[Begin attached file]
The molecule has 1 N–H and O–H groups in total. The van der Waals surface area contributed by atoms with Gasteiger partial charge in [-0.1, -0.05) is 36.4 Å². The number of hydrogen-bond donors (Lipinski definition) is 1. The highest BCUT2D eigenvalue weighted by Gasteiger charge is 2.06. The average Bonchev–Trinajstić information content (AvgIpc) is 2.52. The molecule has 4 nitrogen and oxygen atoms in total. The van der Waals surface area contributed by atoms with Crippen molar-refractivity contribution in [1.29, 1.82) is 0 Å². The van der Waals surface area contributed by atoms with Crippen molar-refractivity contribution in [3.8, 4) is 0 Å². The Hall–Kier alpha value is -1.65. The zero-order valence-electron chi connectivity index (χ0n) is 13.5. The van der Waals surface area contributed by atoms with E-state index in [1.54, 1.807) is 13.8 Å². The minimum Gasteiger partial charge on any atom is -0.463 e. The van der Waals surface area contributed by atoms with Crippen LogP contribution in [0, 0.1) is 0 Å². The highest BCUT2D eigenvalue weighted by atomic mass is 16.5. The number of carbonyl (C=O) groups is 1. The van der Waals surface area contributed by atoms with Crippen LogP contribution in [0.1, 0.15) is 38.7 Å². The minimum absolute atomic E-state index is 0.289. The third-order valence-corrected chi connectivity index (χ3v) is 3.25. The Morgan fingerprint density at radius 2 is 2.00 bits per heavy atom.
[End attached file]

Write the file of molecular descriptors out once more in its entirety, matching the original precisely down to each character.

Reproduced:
The molecule has 1 N–H and O–H groups in total. The van der Waals surface area contributed by atoms with Gasteiger partial charge in [-0.1, -0.05) is 36.4 Å². The number of hydrogen-bond donors (Lipinski definition) is 1. The highest BCUT2D eigenvalue weighted by Gasteiger charge is 2.06. The average Bonchev–Trinajstić information content (AvgIpc) is 2.52. The molecule has 4 nitrogen and oxygen atoms in total. The van der Waals surface area contributed by atoms with Crippen molar-refractivity contribution in [1.29, 1.82) is 0 Å². The van der Waals surface area contributed by atoms with Crippen molar-refractivity contribution in [3.8, 4) is 0 Å². The Hall–Kier alpha value is -1.65. The zero-order valence-electron chi connectivity index (χ0n) is 13.5. The van der Waals surface area contributed by atoms with E-state index in [1.54, 1.807) is 13.8 Å². The minimum Gasteiger partial charge on any atom is -0.463 e. The van der Waals surface area contributed by atoms with Crippen LogP contribution in [0, 0.1) is 0 Å². The highest BCUT2D eigenvalue weighted by atomic mass is 16.5. The number of carbonyl (C=O) groups is 1. The van der Waals surface area contributed by atoms with Crippen LogP contribution in [0.1, 0.15) is 38.7 Å². The minimum absolute atomic E-state index is 0.289. The third-order valence-corrected chi connectivity index (χ3v) is 3.25. The Morgan fingerprint density at radius 2 is 2.00 bits per heavy atom.